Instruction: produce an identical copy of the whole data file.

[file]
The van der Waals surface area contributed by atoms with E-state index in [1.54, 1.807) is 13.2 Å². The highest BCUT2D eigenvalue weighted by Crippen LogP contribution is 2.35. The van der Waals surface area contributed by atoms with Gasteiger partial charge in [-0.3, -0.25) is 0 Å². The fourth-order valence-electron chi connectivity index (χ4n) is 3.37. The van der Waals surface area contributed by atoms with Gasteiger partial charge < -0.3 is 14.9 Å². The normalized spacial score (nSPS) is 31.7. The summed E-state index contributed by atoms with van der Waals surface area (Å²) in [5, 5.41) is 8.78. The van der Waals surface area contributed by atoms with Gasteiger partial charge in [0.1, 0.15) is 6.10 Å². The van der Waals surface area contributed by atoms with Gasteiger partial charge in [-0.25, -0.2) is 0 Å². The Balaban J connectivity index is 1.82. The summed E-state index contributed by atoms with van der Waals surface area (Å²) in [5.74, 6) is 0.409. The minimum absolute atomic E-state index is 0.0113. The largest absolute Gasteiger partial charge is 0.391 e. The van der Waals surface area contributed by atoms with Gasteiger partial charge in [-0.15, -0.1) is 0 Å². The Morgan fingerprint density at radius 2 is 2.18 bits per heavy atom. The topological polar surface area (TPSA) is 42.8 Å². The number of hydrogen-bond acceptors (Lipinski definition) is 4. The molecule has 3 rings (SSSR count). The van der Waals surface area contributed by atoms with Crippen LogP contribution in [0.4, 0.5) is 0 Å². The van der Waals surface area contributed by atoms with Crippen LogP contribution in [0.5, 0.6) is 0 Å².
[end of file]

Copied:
The van der Waals surface area contributed by atoms with E-state index in [1.54, 1.807) is 13.2 Å². The highest BCUT2D eigenvalue weighted by Crippen LogP contribution is 2.35. The van der Waals surface area contributed by atoms with Gasteiger partial charge in [-0.3, -0.25) is 0 Å². The fourth-order valence-electron chi connectivity index (χ4n) is 3.37. The van der Waals surface area contributed by atoms with Gasteiger partial charge < -0.3 is 14.9 Å². The normalized spacial score (nSPS) is 31.7. The summed E-state index contributed by atoms with van der Waals surface area (Å²) in [5, 5.41) is 8.78. The van der Waals surface area contributed by atoms with Gasteiger partial charge in [0.1, 0.15) is 6.10 Å². The van der Waals surface area contributed by atoms with Gasteiger partial charge in [-0.25, -0.2) is 0 Å². The Balaban J connectivity index is 1.82. The summed E-state index contributed by atoms with van der Waals surface area (Å²) in [5.74, 6) is 0.409. The minimum absolute atomic E-state index is 0.0113. The largest absolute Gasteiger partial charge is 0.391 e. The van der Waals surface area contributed by atoms with Gasteiger partial charge in [-0.15, -0.1) is 0 Å². The Morgan fingerprint density at radius 2 is 2.18 bits per heavy atom. The topological polar surface area (TPSA) is 42.8 Å². The number of hydrogen-bond acceptors (Lipinski definition) is 4. The molecule has 3 rings (SSSR count). The van der Waals surface area contributed by atoms with Crippen LogP contribution in [0.4, 0.5) is 0 Å². The van der Waals surface area contributed by atoms with Crippen LogP contribution in [0.5, 0.6) is 0 Å².